There’s no evidence that eating a diet rich in mucilages can cause gut dysbiosis if you’re starting out with a healthy diverse gut microbiome. But, this may explain why so many people report worsening of gastrointestinal symptoms or symptoms of autoimmune disease when they eat foods like psyllium and chia.

So… Is it Yay or Nay for Mucilage?

Okra_slicedGiven the wide range of positive health effects from mucilaginous foods, mucilage isn’t a definite no-no for a healthy, nutrient-dense diet! But, it’s worth noting that despite the glowing endorsements for this fiber, we may need to reduce or eliminate high-mucilage foods while we build an optimal gut microbiome or address a dysfunctional and overstimulated immune system. In most cases, these situations will be temporary, and we can eventually enjoy okra gumbo or cassava fries without worry!


Anderson E & Fireman M. “The mucilage from psyllium seed, plantago psyllium, L.” J. Biol. Chem. 1935;109:437-442.

Anderson E. & Lowe HJ. “The composition of flaxseed mucilage.” J. Biol. Chem. 1947;168:289-297.

Bacic A, et al. “Structural Analysis of Secreted Root Slime from Maize (Zea mays L.).” Plant Physiol. 1986 Mar;80(3):771-7.

Clifford SC, et al. “Mucilages and polysaccharides in Ziziphus species (Rhamnaceae): localization, composition and physiological roles during drought-stress.” J Exp Bot. 2002 Jan;53(366):131-8.

Dumitriu S. “Polymeric Biomaterials, Revised and Expanded.” 2nd ed. 2001: CRC Press. Page 485.

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Enzi G, et al. “Effect of a hydrophilic mucilage in the treatment of obese patients.” Pharmatherapeutica. 1980;2(7):421-8.

Frati Munari AC, et al. “Lowering glycemic index of food by acarbose and Plantago psyllium mucilage.” Arch Med Res. 1998 Summer;29(2):137-41.

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Guevara-Arauza JC, et al. “Prebiotic effect of mucilage and pectic-derived oligosaccharides from nopal (Opuntia ficus-indica).” Food Science and Biotechnology. 2012 Aug;21(4):997-1003.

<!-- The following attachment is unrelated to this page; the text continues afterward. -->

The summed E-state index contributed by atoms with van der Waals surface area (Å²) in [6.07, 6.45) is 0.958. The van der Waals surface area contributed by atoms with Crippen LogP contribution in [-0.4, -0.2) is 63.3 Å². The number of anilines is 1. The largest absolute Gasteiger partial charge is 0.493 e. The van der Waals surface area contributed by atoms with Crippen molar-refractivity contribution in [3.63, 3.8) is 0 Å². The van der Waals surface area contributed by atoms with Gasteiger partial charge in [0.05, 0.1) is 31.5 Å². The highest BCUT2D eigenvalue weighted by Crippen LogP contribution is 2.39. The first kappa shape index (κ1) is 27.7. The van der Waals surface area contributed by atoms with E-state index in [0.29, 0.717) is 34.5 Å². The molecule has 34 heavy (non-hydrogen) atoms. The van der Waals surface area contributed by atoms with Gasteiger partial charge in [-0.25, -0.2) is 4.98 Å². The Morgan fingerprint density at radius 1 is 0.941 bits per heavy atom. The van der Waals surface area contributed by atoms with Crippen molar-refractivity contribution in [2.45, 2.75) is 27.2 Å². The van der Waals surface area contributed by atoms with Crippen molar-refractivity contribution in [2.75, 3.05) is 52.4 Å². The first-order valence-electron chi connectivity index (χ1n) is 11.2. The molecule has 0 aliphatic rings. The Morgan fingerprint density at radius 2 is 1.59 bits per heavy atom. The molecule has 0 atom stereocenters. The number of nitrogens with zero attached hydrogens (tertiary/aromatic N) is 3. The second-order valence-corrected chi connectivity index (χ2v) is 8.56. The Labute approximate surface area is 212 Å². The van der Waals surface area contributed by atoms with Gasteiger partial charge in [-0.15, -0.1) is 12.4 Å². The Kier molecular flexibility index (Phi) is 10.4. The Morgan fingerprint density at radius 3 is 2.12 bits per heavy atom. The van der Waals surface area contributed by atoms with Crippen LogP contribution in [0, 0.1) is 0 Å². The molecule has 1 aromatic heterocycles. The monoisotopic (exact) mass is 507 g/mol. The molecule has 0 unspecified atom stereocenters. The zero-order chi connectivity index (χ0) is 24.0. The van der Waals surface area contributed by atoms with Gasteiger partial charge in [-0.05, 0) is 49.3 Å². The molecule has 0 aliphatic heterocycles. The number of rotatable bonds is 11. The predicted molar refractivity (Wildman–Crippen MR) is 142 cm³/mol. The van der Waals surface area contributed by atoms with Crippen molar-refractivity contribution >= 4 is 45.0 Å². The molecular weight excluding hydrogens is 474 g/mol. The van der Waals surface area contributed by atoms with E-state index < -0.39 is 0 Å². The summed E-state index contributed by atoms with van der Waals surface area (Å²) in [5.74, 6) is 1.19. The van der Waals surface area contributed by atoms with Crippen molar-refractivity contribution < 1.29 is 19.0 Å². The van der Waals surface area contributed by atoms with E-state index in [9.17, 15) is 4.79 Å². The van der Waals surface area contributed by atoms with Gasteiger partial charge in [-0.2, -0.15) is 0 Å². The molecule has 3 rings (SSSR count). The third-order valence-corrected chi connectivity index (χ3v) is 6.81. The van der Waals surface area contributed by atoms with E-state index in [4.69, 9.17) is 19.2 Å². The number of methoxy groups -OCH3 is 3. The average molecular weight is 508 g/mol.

Innami S, et al. “Jew’s mellow leaves (Corchorus olitorius) suppress elevation of postprandial blood glucose levels in rats and humans.” Int J Vitam Nutr Res. 2005 Jan;75(1):39-46.

Jang CM, et al. “Effect of mucilage from yam on activation of lymphocytic immune cells.” Nutrition Research and Practice. 2007;1(2):94-99.

Köpke M, et al. “Clostridium difficile is an autotrophic bacterial pathogen.” PLoS One. 2013 Apr 23;8(4):e62157.

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Xu Q, et al. “Levan (beta-2, 6-fructan), a major fraction of fermented soybean mucilage, displays immunostimulating properties via Toll-like receptor 4 signalling: induction of interleukin-12 production and suppression of T-helper type 2 response and immunoglobulin E production.” Clin Exp Allergy. 2006 Jan;36(1):94-101.


Thanks Paleo Mom, perfect timing on this post! I just discovered last week that the chia seeds I’d been adding to the smoothies I have a couple of mornings a week were causing recent digestive upset. I have also noticed I need to watch my intake of cassava flour and keep it on a occasional basis, which makes sense since you list it as a mucilage-producing food. So it’s good to get the facts behind the story!

My first flare up came while I had be consuming chia seed and broccoli micro greens on a regular basis. There goes plantain mangu and chocoa plantain pudding!